Consumption running up a huge ecological debt

Posted: 1 November 2004

Humans are consuming 20 per cent more natural resources than the earth can produce, resulting in population declines of terrestrial, freshwater and marine species by an average of 40 per cent between 1970 and 2000, warns the conservation agency, WWF, in its annual sustainability report.

"We are spending nature's capital faster than it can regenerate," said Dr Claude Martin, Director General of WWF International. "We are running up an ecological debt which we won't be able to pay off unless governments restore the balance between our consumption of natural resources and the earth's ability to renew them."

The Living Planet Report explores the impact of humankind on the planet and examines the state of nature and resource use in 149 of the world's major countries. The Report is based on two indicators - the Living Planet Index and the Ecological Footprint. The Living Planet Index tracks trends in populations of more than a thousand wild species around the world. The Index shows that the health of the planet is declining at a rapid rate due to our increasing consumption of natural resources. It reveals that from 1970 to 2000 populations of terrestrial and marine species dropped by 30 per cent, while freshwater populations plummeted by a spectacular 50 per cent.

Global demand vs.supply. Image: Living Planet Report 2004
Global demand vs.supply. Image: Living Planet Report 2004
FIGURE 1 shows the ratio between the world's demand and the world's biocapacity in each year, and how this ratio has changed over time. Expressed in terms of "number of Earths," the biocapacity (resource supply) of the Earth is always 1 (represented by the horizontal blue line). This graph shows how humanity has moved from using, in net terms, about half the planet's biocapacity in 1961 to 1.2 times the biocapacity of the Earth in 2001. The global "ecological deficit" of 0.2 Earths is equal to the globe's ecological overshoot.

WWF believes this is a direct consequence of increasing human demand for food, fibre, energy and water. Sharpened and enhanced data confirm the trend pointed out in previous Living Planet Reports.

The Ecological Footprint is a measure of environmental sustainability. The 2004 report reveals that our ecological footprint - that is the impact of humanity on the earth - has increased two and half fold since 1961.

The report shows that average footprint is 2.2 hectares per person despite there being only 1.8 hectares of land to provide natural resources for each person on the planet. This is worked out by dividing the earth's 11.3 billion hectares of productive land and sea space between its 6.1 billion people.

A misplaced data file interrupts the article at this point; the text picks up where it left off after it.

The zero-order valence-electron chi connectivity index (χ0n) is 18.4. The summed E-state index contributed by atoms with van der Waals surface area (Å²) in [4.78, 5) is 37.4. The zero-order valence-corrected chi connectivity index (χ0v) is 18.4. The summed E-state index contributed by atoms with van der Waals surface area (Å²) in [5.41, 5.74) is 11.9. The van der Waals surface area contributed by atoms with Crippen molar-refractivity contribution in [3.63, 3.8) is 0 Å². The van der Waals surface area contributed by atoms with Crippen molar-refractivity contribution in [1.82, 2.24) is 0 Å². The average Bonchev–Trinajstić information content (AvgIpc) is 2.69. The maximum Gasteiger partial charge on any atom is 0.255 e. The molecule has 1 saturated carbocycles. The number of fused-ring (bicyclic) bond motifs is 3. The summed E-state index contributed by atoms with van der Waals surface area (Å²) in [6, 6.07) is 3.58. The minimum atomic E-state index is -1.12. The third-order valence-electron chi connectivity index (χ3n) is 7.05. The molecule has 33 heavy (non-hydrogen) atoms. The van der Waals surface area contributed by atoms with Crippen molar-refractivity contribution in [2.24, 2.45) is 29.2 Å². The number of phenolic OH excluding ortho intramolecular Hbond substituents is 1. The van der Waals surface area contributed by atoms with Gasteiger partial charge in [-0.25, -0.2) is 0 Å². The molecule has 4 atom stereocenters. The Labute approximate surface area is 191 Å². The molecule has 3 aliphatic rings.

Footprint and biocapacity per person. Image: Living Planet Report 2004
Footprint and biocapacity per person. Image: Living Planet Report 2004
FIGURE 2 tracks, in absolute terms, the world's average per person Ecological Footprint and per person biocapacity (resource supply) over a 40-year period. An additional dotted line (scale on right side of graph) shows the growth of the human population from 1961-2001.

Particularly alarming is our energy footprint - dominated by the use of fossils fuels such as coal, gas and oil. This is the fastest growing component of the ecological footprint, increasing by nearly 700 per cent between 1961 and 2001. WWF points out that the over-exploitation of these fuels is putting the whole of humanity under threat from climate change.

WWF is calling on governments, industry and the public to urgently switch to renewable energies and promote energy efficient technologies, buildings and transport systems.

Western problem

The report shows that people in the West are consuming resources at an extremely unsustainable level.

The "footprint" of an average North American is not only double that of a European but seven times that of the average Asian or African.

The report warns that pressure on the earth's resources will only increase as these regions develop and consume more. "Sustainable living and a high quality of life are not incompatible," said Jonathan Loh, one of the authors of the report. "However we need to stop wasting natural resources and to redress the imbalance in consumption between the developing and industrialized worlds." While campaigning for sustainable development, the agency is also urging governments to act on their commitments to significantly reduce the rate of biodiversity loss by 2010. These commitments were reiterated at the meeting of the UN Convention on Biological Diversity in Kuala Lumpur this year. The meeting also set national and regional targets for creating networks of protected areas, including new parks, which will help safeguard biodiversity. Related links: Download the report More information on the ecological footprint